Seeing What Writers Write And Why

Jeffrey MarksJeffrey Marks was born in Georgetown, Ohio, the boyhood home of Ulysses S. Grant. Although he moved with his family at an early age, the family frequently told stories about Grant and the people of the small farming community.

At the age of twelve, he was introduced to the works of Agatha Christie via her short story collection, The Underdog and Other Stories. He finished all her books by the age of sixteen and had begun to collect mystery first editions.

After stints on the high school and college newspapers, he began to freelance. After numerous author profiles, he chose to chronicle the short but full life of mystery writer Craig Rice.

That biography (which came out in April 2001 as Who Was That Lady?) encouraged him to write mystery fiction. The Ambush of My Name is the first mystery novel by Marks to be published although he has several mystery short story anthologies on the market. He followed up with Atomic Renaissance: Women Mystery Writers of the 1940s/1950s and Anthony Boucher: A Biobibliography.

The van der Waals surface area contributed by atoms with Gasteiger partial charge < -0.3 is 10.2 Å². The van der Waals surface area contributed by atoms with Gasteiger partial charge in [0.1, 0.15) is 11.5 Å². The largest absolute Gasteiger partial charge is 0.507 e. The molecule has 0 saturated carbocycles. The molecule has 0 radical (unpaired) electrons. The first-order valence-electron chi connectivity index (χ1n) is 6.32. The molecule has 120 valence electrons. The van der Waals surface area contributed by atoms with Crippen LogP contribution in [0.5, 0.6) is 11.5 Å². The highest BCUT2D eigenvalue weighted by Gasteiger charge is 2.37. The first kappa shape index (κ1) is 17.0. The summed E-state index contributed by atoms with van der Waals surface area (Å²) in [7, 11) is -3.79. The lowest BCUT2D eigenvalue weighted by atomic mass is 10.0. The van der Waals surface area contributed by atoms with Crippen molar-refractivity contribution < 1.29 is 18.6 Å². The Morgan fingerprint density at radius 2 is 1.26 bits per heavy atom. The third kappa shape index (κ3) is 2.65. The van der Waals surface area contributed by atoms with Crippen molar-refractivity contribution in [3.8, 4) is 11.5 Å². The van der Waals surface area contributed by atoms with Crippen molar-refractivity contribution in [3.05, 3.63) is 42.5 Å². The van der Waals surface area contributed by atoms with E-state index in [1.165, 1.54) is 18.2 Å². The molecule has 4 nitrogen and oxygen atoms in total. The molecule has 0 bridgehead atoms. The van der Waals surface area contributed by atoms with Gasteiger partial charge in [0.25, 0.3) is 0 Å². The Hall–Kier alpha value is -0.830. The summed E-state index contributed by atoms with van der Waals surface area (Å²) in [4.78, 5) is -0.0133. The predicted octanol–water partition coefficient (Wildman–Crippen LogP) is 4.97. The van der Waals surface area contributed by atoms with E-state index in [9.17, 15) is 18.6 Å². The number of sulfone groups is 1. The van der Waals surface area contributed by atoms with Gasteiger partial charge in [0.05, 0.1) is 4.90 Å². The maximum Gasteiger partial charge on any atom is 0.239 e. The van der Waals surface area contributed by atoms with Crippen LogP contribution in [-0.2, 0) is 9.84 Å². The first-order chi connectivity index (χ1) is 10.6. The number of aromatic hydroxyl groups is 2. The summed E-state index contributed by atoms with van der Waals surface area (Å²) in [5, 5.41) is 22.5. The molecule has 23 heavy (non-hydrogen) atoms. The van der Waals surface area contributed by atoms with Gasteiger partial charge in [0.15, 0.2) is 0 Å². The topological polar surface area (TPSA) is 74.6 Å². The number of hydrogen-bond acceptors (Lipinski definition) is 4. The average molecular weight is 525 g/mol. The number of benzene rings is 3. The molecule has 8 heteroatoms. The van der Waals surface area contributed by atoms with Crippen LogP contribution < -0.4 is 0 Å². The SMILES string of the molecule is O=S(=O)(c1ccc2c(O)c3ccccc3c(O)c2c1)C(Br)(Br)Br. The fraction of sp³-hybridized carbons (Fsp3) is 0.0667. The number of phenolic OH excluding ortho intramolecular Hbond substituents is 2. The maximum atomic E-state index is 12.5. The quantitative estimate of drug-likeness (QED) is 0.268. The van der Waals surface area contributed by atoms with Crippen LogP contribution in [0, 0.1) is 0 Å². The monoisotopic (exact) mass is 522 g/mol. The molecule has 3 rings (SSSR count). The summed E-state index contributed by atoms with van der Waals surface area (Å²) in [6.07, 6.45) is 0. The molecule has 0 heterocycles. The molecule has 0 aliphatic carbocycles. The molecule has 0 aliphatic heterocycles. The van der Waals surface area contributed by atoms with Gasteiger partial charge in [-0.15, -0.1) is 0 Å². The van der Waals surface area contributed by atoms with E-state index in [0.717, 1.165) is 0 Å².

His work has won a number of awards including the an Anthony in 2009 for his Anthony Boucher biography, Barnes and Noble Prize, and he has been nominated for an Edgar (MWA), an Agatha (Malice Domestic), a Maxwell award (DWAA), and an Anthony award (Bouchercon). Today, he writes from his home in Cincinnati, which he shares with his dogs.

It’s hard for me to pick up a book these days where I don’t wonder what caused the author to write this book. I wonder why:

  • this book is the third in a row to feature a secret from the past
  • the second in a row to feature a city park
  • the nth book in a row that features a problem father
Craig Rice

Craig Rice

What happened to the author to make them want to write this book with these characters and these trappings? It’s all part of what I ponder when I pick up a book. Why do certain themes resonate with an author to the point that they are used again and again?